About the Book
“Put out your tongue, please, Anne,” the ‘doctor’ says, approaching me slowly.
“I don’t want to, you beast,” I say. I’m really in trouble here.
“Anne. You must show me your tongue. I am a doctor.”
“My tongue is perfectly fine, you fiend. The only thing wrong with my tongue is that it has to be used to talk with you,” I say. I close my mouth and purse my lips together tightly.
He sighs and looks about him, before making his way over to my bed. He sits on it and puts his head in his hands.
“Yes, you may very well cast your eyes upon the ground, you despicable creature. How dare you lock a Lady in a cell, and pretend to be a doctor, in order to look upon her tongue?”
He moves to pull something out of his pocket, and I move quickly: far to fast for him to catch me.
“A-ha! You never imagined this did you, you wobbly eyed fish!” I am over the other side of the cell now, facing him, brandishing my chamber-pot. I hold it above my head. “It is full: stinking, filthy, dirty full, and I shall throw it upon you unless you give me the key.”
His puffy fish-eyes wobble a little more, practically standing on stalks out of his face.
“I can smell them,” I say. My arms are starting to ache. I am malnourished, no doubt, from tepid, thick, nasty porridge.
“Your eyes, you sea-creature.”
“Yes, your eyes. You horrible, beady eyes. Fish-eyes. I should imagine you’d like to cut mine out and make chairs out of them. I simply refuse to put my tongue out.” I can hear my own voice, and it sounds slightly hysterical.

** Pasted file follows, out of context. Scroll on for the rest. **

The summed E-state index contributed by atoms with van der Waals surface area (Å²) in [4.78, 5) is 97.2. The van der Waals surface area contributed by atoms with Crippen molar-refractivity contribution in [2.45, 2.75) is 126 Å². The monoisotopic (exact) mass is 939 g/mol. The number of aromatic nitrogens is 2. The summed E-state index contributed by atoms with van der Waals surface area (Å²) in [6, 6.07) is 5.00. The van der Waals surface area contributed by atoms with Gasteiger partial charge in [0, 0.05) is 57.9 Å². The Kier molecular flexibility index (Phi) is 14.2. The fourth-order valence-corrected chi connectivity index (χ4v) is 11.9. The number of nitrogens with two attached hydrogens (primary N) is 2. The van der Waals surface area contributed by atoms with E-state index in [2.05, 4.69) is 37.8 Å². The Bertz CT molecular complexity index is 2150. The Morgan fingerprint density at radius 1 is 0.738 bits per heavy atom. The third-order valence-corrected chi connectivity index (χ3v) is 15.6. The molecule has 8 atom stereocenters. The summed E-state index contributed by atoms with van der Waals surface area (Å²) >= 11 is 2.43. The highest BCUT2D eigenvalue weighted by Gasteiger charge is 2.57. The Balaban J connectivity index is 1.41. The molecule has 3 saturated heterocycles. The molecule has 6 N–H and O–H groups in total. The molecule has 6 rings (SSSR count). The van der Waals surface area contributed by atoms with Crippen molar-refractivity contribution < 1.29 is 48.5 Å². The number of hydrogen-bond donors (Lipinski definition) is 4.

He starts writing on a long, slender notepad, evidently that which he pulled out o f his pocket before I retrieved my weapon.
“Can you stretch out your arms for me instead then, Anne? Perhaps wiggle your fingers a little?”
Whilst I’m holding a chamber-pot? Either he thinks I am stupid, or he is stupid.
“No. I shan’t do anything you ask of me. Is that my ransom note?”
“No, Anne. It is-”
He is a liar.
“It is, I know it is. Why else would you be writing upon a pad? I hope that the ink leaks out of your pen, all over your disgusting, cheap-smart clothes.”
He frowns, ignoring me, continuing to write, occasionally wiping an invisible piece of dust from his lap.
“Have you ever taken any morphine, Anne?”
I ignore the question.
“Give me the key.”
“No, Anne. I can’t give you the key.”
“Give it to me!” My voice rises, my throat starts to close up. “Give it to me right NOW, give it to me, give it to me! Give it to me, give it to me-”
The door opens with a bang, hitting itself upon the wall. Some yellow paint falls onto the floor in a pile. I want it.
“Doctor! What on earth is she up to now -”
I launch my chamber-pot.
Time stops for a moment.
The ‘doctor’ runs to Fat-Ruth’s aid.
“Doctor! Ohhhhhhh, oh, oh, oh, ohhhhhhhhh!!!!
I am in hysterics. The laugh simply won’t stop and it comes with force, pushing my voice up my windpipe and out into the air in dancing, happy tones. It forces me to bend over, such is its vigour and wait; something is shining next to my foot.
Before I can grab it, hands pull my arms behind me sharply and I am thrown to the floor. My giggle stops in a huff sort of sound, and I can’t breathe right.